Friday, April 25, 2014

The Big-Time Emergence of Max Reinhart

These are changing times for the Calgary Flames organization and in a good way… a very good way.

For an indication of how vastly different the prospect cupboard looks today, you need only look at the No. 1 line that Abbotsford coach Troy Ward will deploy Friday night when the Heat, on home ice, kick off their best-of-five opening round series with the Grand Rapids Griffins.

  • At left wing, Max Reinhart. Having just turned 22 in February, he’s coming off a phenomenal year in which he tripled his goals and points total from a year ago and established a team record with 63 points.
  • At centre, talented Finn Markus Granlund. Barely 21 -- he just celebrated a birthday on April 16. His 25 goals in 52 games was the third-best goals-per-game in the AHL for a player his age in franchise history. Only Theoren Fleury (1988-89) and Bruce Eakin (1983-84) had more productive years.
  • At right wing, fresh out of major junior, 19-year-old Emile Poirier. After a second round exit in the QMJHL playoffs, he joined the Heat for the final weekend of the regular season and made an immediate impact with two goals and two assists in two games. This coming off a 50-goal season with Gatineau.
(Read my in-depth feature on Emile Poirier, posted on April 23)

The most encouraging part is all three of them are home-grown Calgary Flames draft picks – Reinhart (3rd round in 2010, 64th), Granlund (2nd round in 2011, 45th) and Poirier (1st round in 2013, 22nd).

Comparably, when the Heat were last in the AHL playoffs two seasons ago, the top line was comprised of journeymen Ben Walter (27), Hugh Jessiman (28) and Jon Rheault (25). All of them, along with leading scorer Krys Kolanos (30), were brought in from other organizations.

“I've only played on two pro teams now but this has been the best group of guys I've seen in an American Hockey League dressing room, for sure,” said Reinhart, when I spoke with him by telephone earlier this week. “It's fun coming into the room every day here and playing with some pretty good players.”

A Breakout Season

Reinhart’s emergence offensively has been one of the organization’s great success stories. A comparison of his AHL stats from the past two years paints a vivid picture of just how big his progression was this season:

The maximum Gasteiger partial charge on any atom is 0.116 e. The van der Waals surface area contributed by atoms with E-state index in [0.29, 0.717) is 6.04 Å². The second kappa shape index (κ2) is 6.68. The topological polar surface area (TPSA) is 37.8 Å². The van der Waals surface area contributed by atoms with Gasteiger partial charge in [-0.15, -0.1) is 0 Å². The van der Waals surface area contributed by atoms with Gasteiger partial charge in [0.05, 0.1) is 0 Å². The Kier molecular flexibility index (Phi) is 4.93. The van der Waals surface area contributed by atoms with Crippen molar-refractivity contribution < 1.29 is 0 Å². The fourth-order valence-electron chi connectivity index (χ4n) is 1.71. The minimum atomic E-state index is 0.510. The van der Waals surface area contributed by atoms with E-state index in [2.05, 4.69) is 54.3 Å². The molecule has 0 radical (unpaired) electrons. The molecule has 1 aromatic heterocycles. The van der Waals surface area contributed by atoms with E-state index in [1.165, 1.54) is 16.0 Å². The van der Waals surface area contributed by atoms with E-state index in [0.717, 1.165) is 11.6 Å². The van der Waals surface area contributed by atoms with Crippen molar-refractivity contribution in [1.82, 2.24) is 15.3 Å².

• 2012-13: 67 games, 7 g, 14 a, 21 pts, minus-26
  • 2013-14: 66 games, 21 g, 42 a, 63 pts, plus-6

“I was able to be more consistent with my game this year, I was able to show up and play good games more nights than not, and I was playing with some players throughout the year that were very good offensively and I also picked up a lot from some of the older guys that were around,” said Reinhart. “Plus I got some confidence and some experience from going up a few times. It was a good growing year for me.”

The validity of the plus-minus rating will always be argued, but for Reinhart, you get the sense last year’s minus-26 weighed on him. It was fourth-worst in the league, out of over 1,200 players.

“Not getting scored on as much. That has always been a strong point in my game and last year, for whatever reason, it wasn't,” said Reinhart. “I'm happy with the way that I've been able to change that around, especially because I was moving positions this year.”

The position change saw him settle in as a left-winger, after spending his hockey career up until this year as a centre.

“Being able to learn a new position was something I took pride in and I'm glad I had the opportunity to experience that,” Reinhart said. “At first it’s an adjustment because you're getting the puck in different areas of the rink but as the year went on, I got more and more comfortable. I think I can I play either position on any given net and that only helps your chances of getting into a line-up.”

Knocking at the Door